Tuesday, November 29, 2011

Finished the reduction cut I started a couple days ago. Turned out okay, my hands are getting a little more steady. I have another cut started but, didn't get to print the first color yet.

I got into the weeds in the afternoon doing some paperwork, phone call stuff and organization of my photograph archive that's been a mess for a year or so since I switched primary computers after a power supply failure.

I am using a networked drive, an external backup and a weekly hard backup now. Lesson learned. I still am not using hierarchic folder structures as often as I should but, I'm getting better...

Saturday, November 26, 2011

Worked on a new reduction cut today. I have been imagining these creatures for a while so, it was cool to see one make it out into the world.

I like using really bright color. I try to use inks with only transparent pigments and add transparent base often to keep the paper brightness coming through.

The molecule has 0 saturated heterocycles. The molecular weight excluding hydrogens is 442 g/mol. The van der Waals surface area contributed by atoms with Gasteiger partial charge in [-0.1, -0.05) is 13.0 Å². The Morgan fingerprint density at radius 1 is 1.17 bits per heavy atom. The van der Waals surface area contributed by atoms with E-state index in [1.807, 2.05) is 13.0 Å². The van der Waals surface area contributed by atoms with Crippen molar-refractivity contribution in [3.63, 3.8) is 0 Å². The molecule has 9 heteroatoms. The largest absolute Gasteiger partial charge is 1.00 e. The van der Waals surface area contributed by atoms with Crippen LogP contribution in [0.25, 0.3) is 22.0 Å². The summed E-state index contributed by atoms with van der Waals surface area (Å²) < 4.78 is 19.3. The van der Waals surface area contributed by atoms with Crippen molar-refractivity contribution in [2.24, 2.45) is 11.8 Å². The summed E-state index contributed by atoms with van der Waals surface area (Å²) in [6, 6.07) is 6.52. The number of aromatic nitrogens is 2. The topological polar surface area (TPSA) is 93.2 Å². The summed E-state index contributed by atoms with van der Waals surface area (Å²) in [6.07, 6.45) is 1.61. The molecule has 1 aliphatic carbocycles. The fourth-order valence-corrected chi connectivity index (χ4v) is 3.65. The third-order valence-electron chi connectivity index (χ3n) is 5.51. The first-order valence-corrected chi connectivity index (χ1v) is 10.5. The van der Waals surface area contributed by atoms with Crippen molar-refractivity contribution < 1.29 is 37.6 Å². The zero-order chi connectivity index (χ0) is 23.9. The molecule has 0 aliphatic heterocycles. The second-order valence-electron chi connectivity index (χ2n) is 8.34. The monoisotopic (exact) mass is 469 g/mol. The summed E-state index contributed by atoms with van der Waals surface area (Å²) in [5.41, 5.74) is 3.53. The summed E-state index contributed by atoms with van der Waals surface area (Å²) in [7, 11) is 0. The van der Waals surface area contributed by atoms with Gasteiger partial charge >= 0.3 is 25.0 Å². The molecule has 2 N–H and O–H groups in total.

It keeps the colors alive and together as they layer, mixing to produce something new on the print.

My tiny studio has seven color corrected 100w florescent lights blaring for the short Seattle winter days and long nights. It's getting pretty crowded, but it feels cozy and kinda crazy.

I'm surrounded floor to ceiling with paper, ink, tools, presses, artwork, photographs, & drying racks. Music is blaring it's a pretty great place to be.

Friday, November 25, 2011

 Paper on the brain!

I've been doing a head count in my paper library today and checking how it's doing. Paper ages and is susceptible to a wide range of environmental damage in storage. Little critters like to eat the gelatin sized stuff too. I do an inspection and inventory every couple months.It also helps generate ideas and reminds me what's lurking in the dark corners.

I don't have my own paper cutter, which is okay. I don't have room for one of any useful size really and the small ones are difficult to come by anyway. I have been a teaching assistant at the School of Visual Concepts for quite a while and they have a wonderful 23" cutter I can use.

I cut down full sheets to a number of fixed sizes that I've found comfortable to work in on my printing presses and keep them on hand. I don't run out too often, there is always new paper coming in.